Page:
b. Compare the relationships and interactions between characters by analyzing character motivation (objectives, obstacles, strategy, action, stakes, outcome).
c. Incorporate dramatic elements through improvisation.
d. Connect theatre vocabulary to the application of theatre performance.
e. Identify and demonstrate both ensemble and leadership skills in the rehearsal process.
f. Evaluate the effectiveness of artistic and technical elements used in a theatre production.
g. Design and create scenery, props, costumes, lighting, and sound.
h. Assume different roles and responsibilities in the rehearsal process.
TA8.CR.2 - Develop scripts through theatrical techniques.
a. Classify different points of view in a story.
b. Identify, analyze, and articulate the structure of a script.
c. Utilize improvisation techniques to generate script ideas.
d. Use the dramatic writing process to generate a script.
TAHSA.CR.1 - Organize, design, and refine theatrical work.
a. Use script analysis in the development and presentation of formal and informal theatre performances.
b. Examine various theories of dramatic structure.
c. Engage in and apply meaningful cultural, literary, and historical research to create acting choices or directorial concepts.
TAHSA.CR.2 - Develop scripts through theatrical techniques.
a. Examine theatre practices regarding the development, structure, layout, and format of scripts.
b. Use improvisation, personal experiences, heritage, imagination, literature, and history to develop scripts.
c. Perform formal and informal monologues and scenes based on published and original scripts.
C.2.1 - identify ways in which dramatic expression and performance reflect communities and cultures, past and present (e.g., the prominence of socially and/or politically powerful characters in the drama of pre-industrial societies; the use of boy actors for female roles in Shakespearean theatre; the emphasis on religious themes in the drama of many cultures in different eras)
C.1.1 - identify the drama forms, elements, conventions, and techniques used in their own and others’ drama works, and explain how the various components are used, or can be used, to achieve specific effects, with a focus on ensemble drama works (e.g., how a comic drama form can be used to convey a serious message, how setting and time period can be used to sharpen the focus on a moral dilemma, how characters can be used to vary the mood within a drama)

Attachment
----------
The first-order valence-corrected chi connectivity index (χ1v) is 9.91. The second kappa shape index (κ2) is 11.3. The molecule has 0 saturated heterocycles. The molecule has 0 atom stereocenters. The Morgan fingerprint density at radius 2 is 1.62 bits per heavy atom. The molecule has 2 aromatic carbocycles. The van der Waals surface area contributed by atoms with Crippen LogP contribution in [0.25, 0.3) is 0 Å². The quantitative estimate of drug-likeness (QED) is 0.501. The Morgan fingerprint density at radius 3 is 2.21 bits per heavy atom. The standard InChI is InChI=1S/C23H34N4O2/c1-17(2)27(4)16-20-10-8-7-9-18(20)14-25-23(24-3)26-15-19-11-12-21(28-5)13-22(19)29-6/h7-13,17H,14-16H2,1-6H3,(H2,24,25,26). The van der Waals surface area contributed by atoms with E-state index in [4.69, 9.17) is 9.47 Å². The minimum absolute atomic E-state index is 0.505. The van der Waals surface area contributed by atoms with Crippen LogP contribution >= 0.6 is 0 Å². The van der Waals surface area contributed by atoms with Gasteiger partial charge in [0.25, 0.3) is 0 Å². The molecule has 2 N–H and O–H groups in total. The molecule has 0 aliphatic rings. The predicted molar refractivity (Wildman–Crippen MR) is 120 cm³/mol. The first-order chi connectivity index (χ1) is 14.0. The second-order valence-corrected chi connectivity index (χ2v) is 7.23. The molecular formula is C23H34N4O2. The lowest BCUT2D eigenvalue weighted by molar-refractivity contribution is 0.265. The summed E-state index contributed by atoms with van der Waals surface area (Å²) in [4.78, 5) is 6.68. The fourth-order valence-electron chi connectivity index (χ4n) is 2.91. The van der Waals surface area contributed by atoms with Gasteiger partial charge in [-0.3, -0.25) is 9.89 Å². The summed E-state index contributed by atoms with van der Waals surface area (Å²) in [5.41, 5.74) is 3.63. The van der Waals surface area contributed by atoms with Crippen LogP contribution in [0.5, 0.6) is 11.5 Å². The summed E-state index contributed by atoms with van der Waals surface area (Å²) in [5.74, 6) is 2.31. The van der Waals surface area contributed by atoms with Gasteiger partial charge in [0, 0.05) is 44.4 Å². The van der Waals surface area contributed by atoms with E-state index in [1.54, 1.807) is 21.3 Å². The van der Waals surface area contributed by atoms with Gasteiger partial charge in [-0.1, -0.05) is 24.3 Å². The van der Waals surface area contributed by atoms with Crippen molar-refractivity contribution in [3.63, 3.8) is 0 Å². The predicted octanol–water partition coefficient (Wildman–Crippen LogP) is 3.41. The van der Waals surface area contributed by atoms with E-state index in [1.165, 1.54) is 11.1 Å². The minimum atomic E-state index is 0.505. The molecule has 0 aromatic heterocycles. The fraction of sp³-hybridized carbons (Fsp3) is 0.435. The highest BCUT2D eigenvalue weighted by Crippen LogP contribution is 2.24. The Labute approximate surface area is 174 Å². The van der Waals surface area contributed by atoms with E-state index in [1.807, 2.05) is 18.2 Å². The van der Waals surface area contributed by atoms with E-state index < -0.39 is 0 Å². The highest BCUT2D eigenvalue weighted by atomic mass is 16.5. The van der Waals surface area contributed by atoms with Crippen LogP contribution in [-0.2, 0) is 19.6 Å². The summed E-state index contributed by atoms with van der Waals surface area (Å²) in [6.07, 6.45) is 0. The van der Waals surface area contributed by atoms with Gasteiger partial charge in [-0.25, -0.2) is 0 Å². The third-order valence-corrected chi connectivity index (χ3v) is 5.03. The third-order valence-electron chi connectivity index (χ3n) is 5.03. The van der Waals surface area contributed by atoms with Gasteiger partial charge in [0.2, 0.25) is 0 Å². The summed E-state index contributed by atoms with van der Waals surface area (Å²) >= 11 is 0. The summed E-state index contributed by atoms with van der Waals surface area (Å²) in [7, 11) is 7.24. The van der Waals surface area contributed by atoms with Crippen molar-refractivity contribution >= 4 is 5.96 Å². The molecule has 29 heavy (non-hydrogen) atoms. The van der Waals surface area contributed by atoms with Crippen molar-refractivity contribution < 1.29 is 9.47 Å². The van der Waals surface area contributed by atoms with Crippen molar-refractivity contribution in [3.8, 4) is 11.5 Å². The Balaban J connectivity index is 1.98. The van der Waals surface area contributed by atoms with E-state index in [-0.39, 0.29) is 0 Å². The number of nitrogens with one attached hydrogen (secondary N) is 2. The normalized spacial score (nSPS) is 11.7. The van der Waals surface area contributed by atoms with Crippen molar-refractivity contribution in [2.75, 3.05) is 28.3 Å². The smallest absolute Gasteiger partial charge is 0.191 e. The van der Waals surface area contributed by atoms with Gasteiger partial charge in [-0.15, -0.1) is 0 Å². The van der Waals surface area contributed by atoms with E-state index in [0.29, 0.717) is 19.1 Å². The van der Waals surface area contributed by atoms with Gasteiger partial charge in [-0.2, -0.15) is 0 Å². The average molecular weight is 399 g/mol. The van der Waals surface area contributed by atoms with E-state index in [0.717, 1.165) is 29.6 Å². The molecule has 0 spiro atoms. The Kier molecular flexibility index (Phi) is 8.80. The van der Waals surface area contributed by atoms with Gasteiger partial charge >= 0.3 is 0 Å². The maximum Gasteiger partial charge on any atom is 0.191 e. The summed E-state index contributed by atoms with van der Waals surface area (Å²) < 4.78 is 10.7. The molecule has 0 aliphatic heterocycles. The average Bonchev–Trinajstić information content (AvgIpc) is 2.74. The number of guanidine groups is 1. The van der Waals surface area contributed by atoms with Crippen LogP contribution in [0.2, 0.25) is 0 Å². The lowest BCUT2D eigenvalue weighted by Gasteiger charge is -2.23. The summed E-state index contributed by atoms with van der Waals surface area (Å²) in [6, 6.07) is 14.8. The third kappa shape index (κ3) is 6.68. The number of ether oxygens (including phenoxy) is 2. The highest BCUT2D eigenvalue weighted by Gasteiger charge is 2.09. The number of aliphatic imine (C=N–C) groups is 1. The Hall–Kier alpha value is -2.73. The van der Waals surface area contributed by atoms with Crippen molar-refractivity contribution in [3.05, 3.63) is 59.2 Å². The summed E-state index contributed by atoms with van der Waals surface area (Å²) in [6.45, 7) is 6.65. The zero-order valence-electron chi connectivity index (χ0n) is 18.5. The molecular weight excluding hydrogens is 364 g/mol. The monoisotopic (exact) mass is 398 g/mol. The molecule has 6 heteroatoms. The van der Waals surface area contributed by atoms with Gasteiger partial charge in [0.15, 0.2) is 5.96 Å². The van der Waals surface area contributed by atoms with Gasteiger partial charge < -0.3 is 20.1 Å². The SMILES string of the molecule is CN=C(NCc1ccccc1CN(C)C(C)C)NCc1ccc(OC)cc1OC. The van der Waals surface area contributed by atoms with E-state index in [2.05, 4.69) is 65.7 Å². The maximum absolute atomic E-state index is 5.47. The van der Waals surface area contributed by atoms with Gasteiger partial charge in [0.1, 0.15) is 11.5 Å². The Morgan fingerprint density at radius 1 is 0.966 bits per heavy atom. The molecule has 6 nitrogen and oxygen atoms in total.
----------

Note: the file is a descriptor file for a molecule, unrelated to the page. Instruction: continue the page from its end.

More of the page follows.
C.1.2 - demonstrate an understanding of and use correct terminology to refer to the forms, elements, conventions, and techniques of drama, with a focus on ensemble drama works (e.g., chorus, protagonist, ingénue, supporting role, act, scene, climax, resolution, improvisation, mask, freeze-frame image)
B.2.1 - identify different types of drama and explain their function in diverse communities and cultures from the past and present (e.g., the function of television, film, or video game dramas with predictable plot lines and stock or stereotypical characters in today’s society; the function of theatre in ancient Greece, liturgical drama in medieval Europe, Shakespearean drama in Elizabethan England, and/or “social problem” dramas today)
B.2.2 - explain how dramatic exploration helps develop awareness of different roles and identities people have in society (e.g., explain what they learned through role playing characters from different socio-economic groups)
B.2.4 - identify ways in which dramatic exploration contributes to their understanding of diverse cultures and traditions (e.g., identify insights they gained through exploring the role of ritual in Greek theatre and/or Aboriginal ceremonies)
A.2.1 - select and combine the elements of drama to achieve a variety of purposes in ensemble presentations (e.g., use the elements of character, time, and place in a drama about making a difficult choice; use the elements of time and place to clarify the focus in a drama about a historical event)
A.2.2 - use a variety of conventions to create a distinct voice that reflects a particular global, social, or personal perspective (e.g., use voices in the head, role on the wall, and hot seating to create a complex character from another region or country)
A.1.1 - develop interpretations of issues from contemporary or historical sources (e.g., photographs, videos, music, newspaper/magazine articles, an eyewitness account of a historical event) as the basis for drama
A.1.2 - select and use appropriate forms to present identified issues from a variety of perspectives (e.g., use a radio play, improvisation, or series of tableaux to present two opposing views about a political, social, or environmental issue)
A.1.3 - use role play and characterization to explore personal and social issues (e.g., with a partner, create or assume a role that explores an issue such as bullying; create a scenario that reveals details about a character’s motivation)